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Thomas McIntosh with Emmanuel Madan and Mikko Hyninnen, Ondulation, 2002. Photo: Lepkowski Studios

Ondulation, by Thomas McIntosh in collaboration with Mikko Hynninen and Emmanuel Madan is a truly hypnotizing composition for water, sound and light. A two-ton pool of water is set in motion by powerful loudspeakers. Waves travel across the basin, rising or falling in response to the sounds. Lights, bouncing off the moving surface, send reflected ripples over the walls of the gallery. The surface of this “liquid mirror? is slowly shaped by the sound into a kind of 3D expressions of the music which in turn become reflections on the wall. The simultaneity is such between the sound and light waves that we are left with a sense of seeing the sound and hearing the image.

Shiro Takatani (whom you might remember for a work Vicente recently reviewed: LIFE: fluid, invisible,inaudible... ) had some lovely installations and that's is too bad for you if you can't go and see the exhibition in Berlin because, once again, the press kit snubbed him. Chrono, a fiberglass cone recreates the exactitude of each pixel of an almost infinite number of fish-eyed images of skies shot in one day in Australian desert. Camera Lucida was commissioned for the retrospective of the nuclear physicist Ukichiro Nakaya (1900-1962) by the Museum of Natural History at Riga. Nakaya was the first to perform a systematic study of snow crystals and their different shapes. Camera Lucida is an intimate piece using fibre optics to explore the micro building blocks of nature.

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Dumb Type, Voyages, 2002. Photo: Jirka Jansch

Takatani is one of the founders of Dumb Type. The Kyoto-based collective is showing Voyages, a work which brings to light the feelings of uncertainty and dislocation that accompany today's shifting realities. Images of nature and other scenes are projected upon a narrow panel on the floor, circles showing a network of flight routes are superimposed. Visitors are invited to remove their shoes, step on the panel and embark on a journey through these multilayered realities. By adjusting their upheld palm to "catch" a projected circle, they can bring a "handheld" image into focus.

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Joachim Sauter, Dirk Lüsebrink, ART+COM, The Invisible Shapes of Things Past, 1995–2007. Photo: Jirka Jansch

Joachim Sauter and Dirk Lüsebrink (Art + Com) had a room filled with architectural objects and sculptures generated from existing film stills, using a method they developed in the '90s and which they call The Invisible Shapes of Things Past. The project enables users to transform film sequences into interactive, virtual objects.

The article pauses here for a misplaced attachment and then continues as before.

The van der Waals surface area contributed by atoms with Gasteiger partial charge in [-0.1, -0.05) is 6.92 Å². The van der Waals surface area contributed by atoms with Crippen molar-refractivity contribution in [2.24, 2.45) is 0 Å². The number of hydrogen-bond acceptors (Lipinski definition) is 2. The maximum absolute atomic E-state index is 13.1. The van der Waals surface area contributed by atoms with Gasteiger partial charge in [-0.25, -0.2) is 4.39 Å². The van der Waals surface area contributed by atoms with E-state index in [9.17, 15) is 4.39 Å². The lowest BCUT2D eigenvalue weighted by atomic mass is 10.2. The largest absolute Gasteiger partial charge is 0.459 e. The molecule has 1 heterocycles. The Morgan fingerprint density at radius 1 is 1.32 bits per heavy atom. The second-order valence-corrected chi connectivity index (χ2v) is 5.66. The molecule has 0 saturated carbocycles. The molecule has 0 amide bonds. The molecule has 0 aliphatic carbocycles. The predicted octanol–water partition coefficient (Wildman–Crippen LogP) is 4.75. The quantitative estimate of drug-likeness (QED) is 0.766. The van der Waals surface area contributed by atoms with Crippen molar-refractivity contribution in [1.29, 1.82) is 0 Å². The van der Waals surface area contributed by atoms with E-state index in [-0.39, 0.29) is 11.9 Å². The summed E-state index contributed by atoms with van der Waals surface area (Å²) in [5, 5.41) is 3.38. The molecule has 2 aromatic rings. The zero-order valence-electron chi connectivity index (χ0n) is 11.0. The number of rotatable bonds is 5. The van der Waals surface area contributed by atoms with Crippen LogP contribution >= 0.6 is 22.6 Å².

In The Invisible Shapes of Things Past stills of a film sequence are arranged in a row in accordance with the camera movement with which they were shot. Thus, a straight camera movement produces a cube-shaped object and a pan a cylindrical object.

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Gregory Barsamian, The Scream, 1998. Photo: Jirka Jansch

Gregory Barsamian uses relatively simple technoloty (strobe lights and motors) to transform his dreams into 3D animations. Using the idea of the zoetrope, the 19th century automated flipbook, Barsamian utilizes strobe lights synchronized to objects mounted on rotating armatures to create series of rapidly changing images. For each flash of the stroboscope, one sculpture representing a stage of the metamorphosis follows after the other, giving the impression of a constant transformation of its shape. Through the "persistence of vision," the human mind transforms the images into the illusion of motion. An animation without the film.

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Video of one of his pieces.

The Scream is a self portrait which concerns the issue of mind clutter: bits of unwanted information, songs and sound loops, images and nonsense syllables. In this piece a head emits a scream. The mouth widens and widens not stopping until the head turns inside out revealing some of the detritus within.

Image on the right: Greg Barsamian, No Never Alone, 1997. Photo: Jirka Jansch

The name of another of Barsamian's installation, No, Never Alone, is taken from a Christian spiritual. A central figure is shrouded and thus blinded. The figures surrounding it are constantly taunting it for its intentional blindness. Hands dangle a carrot in front of it as well as show it an eye chart that it obviously cannot see. Another pair of hands holds an open book on whose pages dances a blind dervish while hands clap in time.

Here's a slideshow of the exhibition. Please do not forget the credits for each image if you use any.

0aafilmspiele.jpgI finally got to visit From Spark to Pixel. Art + New Media, which presents developments in contemporary art involving the large-scale use of digital and interactive media. The exhibition is running at Martin Gropius Bau in Berlin until 14 January 2008.

Image on the left: Erwin Redl, Berlin Flow, 2007. Photo: Lepkowski Studios, Berlin